• Get the water to where the roots are, whether that is 3 inches for turfgrass or 2 feet for larger plants. (Dig a hole to see how deeply the water reached.)
  • Do not just water the soil surface. (Many sprinkler systems are inadequate, spraying water ineffectively and losing much to evaporation.)
  • Water one area of your yard or garden at a time, and do it well. (Switch to another area another day.)
  • Don’t fertilize most plants in dry periods, as that adds stress to produce new growth when the plant can’t take up moisture for the foliage it already has.
  • Don’t prune most plants in dry periods, since pruning cuts tell the plant to re-grow just when it needs to take it easy.
  • Mulch bare soil where you can, with 3 inches of organic material, and  be sure your watering gets to the soil. Mulch will help retain soil moisture, but if you are watering shallowly you might just be wetting the mulch.
  • Morning watering is ideal. But water whenever the plants need it. (Let your drooping hydrangea tell you when you are late with the watering service.)
  • Pull the weeds since they are stealing the water from your chosen plants.

For specific landscape and garden groups:

Mature Trees: These are the most neglected plants, with the worst consequences if ignored during droughts. (Think of the cost of tree replacement, or even the cost of removal.) Yet most people diligently water their tomatoes or petunias but think the tree will just live on forever.

To water a mature tree: Soak the root area deeply (the top eighteen inches of soil at least) from the trunk to the outermost branches (under the whole canopy), every 3 or 4 weeks. That means gallons of water, delivered by an in-ground water system, or (more likely) by moving a hose around the root area for 3 or 4 hours. Ideally, dig a hole sometime to see where your water went. Also learn the needs of the different tree species around your home, since their requirements for beauty or survival are different.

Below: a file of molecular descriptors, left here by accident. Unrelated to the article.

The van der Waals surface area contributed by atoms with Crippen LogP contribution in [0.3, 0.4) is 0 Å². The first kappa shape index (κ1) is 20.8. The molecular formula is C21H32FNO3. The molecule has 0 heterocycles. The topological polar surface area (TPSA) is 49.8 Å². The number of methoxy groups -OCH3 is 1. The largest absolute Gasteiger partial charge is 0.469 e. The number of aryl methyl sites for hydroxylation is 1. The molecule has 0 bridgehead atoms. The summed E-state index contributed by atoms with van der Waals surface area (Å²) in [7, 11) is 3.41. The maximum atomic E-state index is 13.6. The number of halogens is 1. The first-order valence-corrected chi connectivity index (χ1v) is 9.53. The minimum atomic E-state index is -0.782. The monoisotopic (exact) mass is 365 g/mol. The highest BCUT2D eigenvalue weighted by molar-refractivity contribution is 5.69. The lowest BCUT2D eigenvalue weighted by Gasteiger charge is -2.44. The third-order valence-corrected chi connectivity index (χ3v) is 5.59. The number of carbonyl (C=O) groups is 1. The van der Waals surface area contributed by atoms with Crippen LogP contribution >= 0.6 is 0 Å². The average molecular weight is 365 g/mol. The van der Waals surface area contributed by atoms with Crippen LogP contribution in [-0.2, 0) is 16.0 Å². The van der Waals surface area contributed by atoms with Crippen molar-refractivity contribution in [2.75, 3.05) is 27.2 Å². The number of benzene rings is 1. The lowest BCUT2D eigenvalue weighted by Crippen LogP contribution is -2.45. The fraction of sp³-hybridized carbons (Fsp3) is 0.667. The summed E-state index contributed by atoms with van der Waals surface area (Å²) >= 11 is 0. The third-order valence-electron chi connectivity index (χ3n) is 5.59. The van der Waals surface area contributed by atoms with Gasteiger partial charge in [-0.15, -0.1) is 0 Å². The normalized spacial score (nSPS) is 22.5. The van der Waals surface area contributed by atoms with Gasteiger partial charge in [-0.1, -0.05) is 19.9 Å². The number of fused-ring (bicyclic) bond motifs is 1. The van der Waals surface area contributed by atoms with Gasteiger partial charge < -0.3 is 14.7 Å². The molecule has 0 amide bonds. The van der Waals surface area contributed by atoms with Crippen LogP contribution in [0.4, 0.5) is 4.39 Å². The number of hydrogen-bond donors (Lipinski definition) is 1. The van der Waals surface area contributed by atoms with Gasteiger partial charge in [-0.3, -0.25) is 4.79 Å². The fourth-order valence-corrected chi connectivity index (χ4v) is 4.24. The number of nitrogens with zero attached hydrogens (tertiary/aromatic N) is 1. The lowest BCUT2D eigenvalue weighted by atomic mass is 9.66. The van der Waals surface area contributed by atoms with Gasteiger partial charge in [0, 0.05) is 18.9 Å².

Small trees or shrubs: The same rules apply, especially for anything planted in the last two to three years, because their root systems are small. You might try “tree collars” or “tree gators” that collect the water and deliver it slowly. A home remedy is to place several 5-gallon buckets with holes in them, over the root areas, so that the full buckets of water seep out slowly.

Flowering perennials or food plants: Except for tiny, new plants, don’t water daily. Do water deeply, every two to six days, depending on the heat, wind, soil, and status of the plants. The current moderate drought (June to July 2022) would be much worse if the temperatures had been higher. Cool nights helped wth some soil moisture retention.

Container plants, window boxes, and hanging baskets: These likely need daily watering. It may help to move some out of the hottest sun during this time. It’s okay to add a few new plants from the garden center or nursery as long as you can keep up the watering.

For turfgrass: Take the advice of Lakeside Sod professionals and other CNLPS (Cerified Nursery and Landscape Professioals) about watering practices for newly seeded or sod lawns, as watering is all-important. However, in many situations, established lawns can go dormant and turn brown for several weeks without severe consequences. If they were reasonably healthy with decent root systems, those brown lawns will turn green again when rainfall returns. (Some say it’s better to have given that water to the tree?)